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It seems like you release a lot of your emotions in your music, do you have any other outlets for that, or would you say you leave it all in the music?
That’s an interesting question. I mean music has always been cathartic. It’s funny because I’ve been criticized for that in relationships. My girl at the time told me that I didn’t talk—and I don’t. I’m a very pensive and observant person, I’d much rather look at a room than participate in it and I think a lot of times it comes across as arrogant or aloof, but it’s really just that I have a general distrust for most situations just because of my experience. I think my music is like a moment where I allow myself to be vulnerable. I’m glad I have it because I don’t know what else I do to let things out.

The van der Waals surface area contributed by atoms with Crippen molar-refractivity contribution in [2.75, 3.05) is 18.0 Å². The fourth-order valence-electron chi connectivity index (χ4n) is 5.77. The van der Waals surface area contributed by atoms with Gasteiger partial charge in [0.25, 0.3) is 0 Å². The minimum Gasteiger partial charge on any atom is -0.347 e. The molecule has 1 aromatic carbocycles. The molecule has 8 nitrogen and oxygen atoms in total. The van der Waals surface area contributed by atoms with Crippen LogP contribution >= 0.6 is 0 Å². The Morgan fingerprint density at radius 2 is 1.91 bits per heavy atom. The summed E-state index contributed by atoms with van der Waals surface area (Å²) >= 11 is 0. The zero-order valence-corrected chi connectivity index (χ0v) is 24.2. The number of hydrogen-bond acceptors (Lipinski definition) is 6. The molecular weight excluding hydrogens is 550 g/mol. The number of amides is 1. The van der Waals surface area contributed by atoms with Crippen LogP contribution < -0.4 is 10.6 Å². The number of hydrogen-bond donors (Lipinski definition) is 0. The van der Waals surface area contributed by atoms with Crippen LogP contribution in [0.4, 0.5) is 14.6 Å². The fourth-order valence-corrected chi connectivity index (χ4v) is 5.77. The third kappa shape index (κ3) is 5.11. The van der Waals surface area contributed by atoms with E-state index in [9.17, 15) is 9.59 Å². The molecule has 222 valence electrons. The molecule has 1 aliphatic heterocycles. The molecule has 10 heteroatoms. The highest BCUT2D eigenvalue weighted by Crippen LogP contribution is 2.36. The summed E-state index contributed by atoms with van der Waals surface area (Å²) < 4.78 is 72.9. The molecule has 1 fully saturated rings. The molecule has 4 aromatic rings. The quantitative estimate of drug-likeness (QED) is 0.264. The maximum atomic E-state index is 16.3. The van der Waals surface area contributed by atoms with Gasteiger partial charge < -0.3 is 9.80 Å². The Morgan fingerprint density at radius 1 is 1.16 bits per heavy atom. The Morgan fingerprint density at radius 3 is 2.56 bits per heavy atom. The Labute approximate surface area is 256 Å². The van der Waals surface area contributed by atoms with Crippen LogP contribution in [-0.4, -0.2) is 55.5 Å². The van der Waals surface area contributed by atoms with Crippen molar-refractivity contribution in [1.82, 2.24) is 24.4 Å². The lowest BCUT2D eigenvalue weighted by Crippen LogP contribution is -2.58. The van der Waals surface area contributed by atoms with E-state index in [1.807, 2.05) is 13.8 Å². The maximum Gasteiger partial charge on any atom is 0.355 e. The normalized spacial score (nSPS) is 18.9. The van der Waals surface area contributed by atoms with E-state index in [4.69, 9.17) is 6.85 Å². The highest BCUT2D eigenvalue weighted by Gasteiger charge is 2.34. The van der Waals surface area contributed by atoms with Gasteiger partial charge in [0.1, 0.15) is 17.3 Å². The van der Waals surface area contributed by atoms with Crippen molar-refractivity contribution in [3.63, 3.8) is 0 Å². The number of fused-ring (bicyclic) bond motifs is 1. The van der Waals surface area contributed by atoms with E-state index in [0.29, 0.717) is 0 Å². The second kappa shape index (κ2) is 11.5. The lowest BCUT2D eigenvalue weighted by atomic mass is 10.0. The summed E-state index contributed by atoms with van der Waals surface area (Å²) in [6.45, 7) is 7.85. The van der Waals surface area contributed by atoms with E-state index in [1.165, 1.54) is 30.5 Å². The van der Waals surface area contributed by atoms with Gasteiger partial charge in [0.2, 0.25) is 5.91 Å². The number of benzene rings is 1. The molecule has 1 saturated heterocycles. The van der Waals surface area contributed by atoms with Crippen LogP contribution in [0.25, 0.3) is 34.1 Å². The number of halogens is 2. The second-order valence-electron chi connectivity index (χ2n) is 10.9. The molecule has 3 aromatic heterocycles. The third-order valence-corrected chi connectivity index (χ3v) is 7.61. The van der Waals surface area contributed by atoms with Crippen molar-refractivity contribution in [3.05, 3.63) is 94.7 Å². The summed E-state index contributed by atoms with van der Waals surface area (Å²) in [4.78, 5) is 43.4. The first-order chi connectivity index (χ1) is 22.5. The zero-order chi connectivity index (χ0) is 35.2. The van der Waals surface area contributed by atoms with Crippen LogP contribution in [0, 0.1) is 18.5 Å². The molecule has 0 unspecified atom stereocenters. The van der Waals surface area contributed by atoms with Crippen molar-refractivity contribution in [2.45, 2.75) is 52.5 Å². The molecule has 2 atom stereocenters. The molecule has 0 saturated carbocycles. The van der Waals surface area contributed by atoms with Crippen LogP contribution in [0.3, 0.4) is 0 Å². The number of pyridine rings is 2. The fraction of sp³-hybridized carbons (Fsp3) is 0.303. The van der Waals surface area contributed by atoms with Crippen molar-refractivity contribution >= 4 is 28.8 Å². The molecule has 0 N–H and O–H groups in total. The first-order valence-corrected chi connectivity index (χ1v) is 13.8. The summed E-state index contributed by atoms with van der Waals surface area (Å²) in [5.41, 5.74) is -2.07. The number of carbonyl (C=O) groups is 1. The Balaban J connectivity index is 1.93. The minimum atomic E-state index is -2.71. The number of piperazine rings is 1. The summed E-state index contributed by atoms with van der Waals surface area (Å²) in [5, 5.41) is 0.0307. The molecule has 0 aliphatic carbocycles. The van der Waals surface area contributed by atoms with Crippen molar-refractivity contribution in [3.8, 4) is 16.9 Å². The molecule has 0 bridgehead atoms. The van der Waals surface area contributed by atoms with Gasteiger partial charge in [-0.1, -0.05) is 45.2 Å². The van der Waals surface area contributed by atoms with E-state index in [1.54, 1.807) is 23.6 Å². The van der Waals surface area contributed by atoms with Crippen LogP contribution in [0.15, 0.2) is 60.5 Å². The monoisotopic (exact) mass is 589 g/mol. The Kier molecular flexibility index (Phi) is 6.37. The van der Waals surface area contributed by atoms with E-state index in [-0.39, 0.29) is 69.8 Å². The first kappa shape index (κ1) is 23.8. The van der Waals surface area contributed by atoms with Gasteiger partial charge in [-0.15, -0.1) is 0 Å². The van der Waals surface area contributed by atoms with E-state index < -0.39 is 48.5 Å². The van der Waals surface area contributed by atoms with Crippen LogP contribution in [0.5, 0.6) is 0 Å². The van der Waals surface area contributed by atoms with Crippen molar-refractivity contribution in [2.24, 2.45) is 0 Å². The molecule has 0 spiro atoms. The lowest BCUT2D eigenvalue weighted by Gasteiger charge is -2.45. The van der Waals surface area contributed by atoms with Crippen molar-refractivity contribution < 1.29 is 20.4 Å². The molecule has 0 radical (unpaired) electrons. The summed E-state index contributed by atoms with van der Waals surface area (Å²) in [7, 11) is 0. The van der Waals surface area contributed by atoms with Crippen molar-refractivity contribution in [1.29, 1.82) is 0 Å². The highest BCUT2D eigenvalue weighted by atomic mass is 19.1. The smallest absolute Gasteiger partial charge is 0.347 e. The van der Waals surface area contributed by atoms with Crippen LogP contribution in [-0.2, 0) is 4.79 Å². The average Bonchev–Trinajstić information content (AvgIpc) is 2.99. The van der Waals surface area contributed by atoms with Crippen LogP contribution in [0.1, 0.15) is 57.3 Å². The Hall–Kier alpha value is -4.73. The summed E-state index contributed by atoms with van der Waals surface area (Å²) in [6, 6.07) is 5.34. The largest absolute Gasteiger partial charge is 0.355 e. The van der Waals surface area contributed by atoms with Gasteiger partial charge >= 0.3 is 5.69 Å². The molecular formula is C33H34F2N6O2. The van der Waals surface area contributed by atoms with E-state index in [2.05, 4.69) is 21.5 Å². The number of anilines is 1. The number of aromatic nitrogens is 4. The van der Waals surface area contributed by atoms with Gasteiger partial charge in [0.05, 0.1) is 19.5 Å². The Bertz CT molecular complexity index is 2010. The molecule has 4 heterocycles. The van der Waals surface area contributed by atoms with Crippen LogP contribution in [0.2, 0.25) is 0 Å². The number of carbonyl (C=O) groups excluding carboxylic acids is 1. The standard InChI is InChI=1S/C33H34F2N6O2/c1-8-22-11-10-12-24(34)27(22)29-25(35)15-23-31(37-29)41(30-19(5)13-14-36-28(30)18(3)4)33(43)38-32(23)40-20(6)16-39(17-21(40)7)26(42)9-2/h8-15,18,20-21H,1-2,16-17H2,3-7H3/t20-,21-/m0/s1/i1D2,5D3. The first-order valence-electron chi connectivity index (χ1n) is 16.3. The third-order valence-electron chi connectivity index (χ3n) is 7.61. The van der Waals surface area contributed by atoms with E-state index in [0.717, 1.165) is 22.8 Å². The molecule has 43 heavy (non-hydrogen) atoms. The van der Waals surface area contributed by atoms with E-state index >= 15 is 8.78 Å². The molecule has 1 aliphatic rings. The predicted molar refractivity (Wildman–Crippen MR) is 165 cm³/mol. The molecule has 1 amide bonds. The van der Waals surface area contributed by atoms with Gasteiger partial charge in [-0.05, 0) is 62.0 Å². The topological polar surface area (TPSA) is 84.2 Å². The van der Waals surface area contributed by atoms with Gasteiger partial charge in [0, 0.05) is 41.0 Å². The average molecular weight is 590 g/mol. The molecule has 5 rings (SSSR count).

Your “Crown Of Thorns” video has a huge boxing theme. Do you box?
I used to try, but I don’t have that killer instinct. I love boxing though, I love boxing.
Your album is executively produced by !llmind, that’s huge!
That’s my boy since he rapped!
For real? I was gonna say how did that happen? I know he’s worked with like Drake, J. Cole and the list goes on.
I worked with him first.
No, no, no. [Laughs] !llmind is my guy. I’ve known him for so long, we have such a history together. He’s a genuine person, he’s super talented, and we’ve been talking about doing this record for a long time. Actually, it’s funny cause right before Joell [Ortiz] and him did the “Human” record, we started working on this. I finished it, I put it away and then I went to L.A. and I just kept working on music, but I was like “no, I gotta put this sh*t out, ‘cause it’s dope.”
I was watching a video where you guys were talking about the music and it seemed like you guys were really good at collaborating.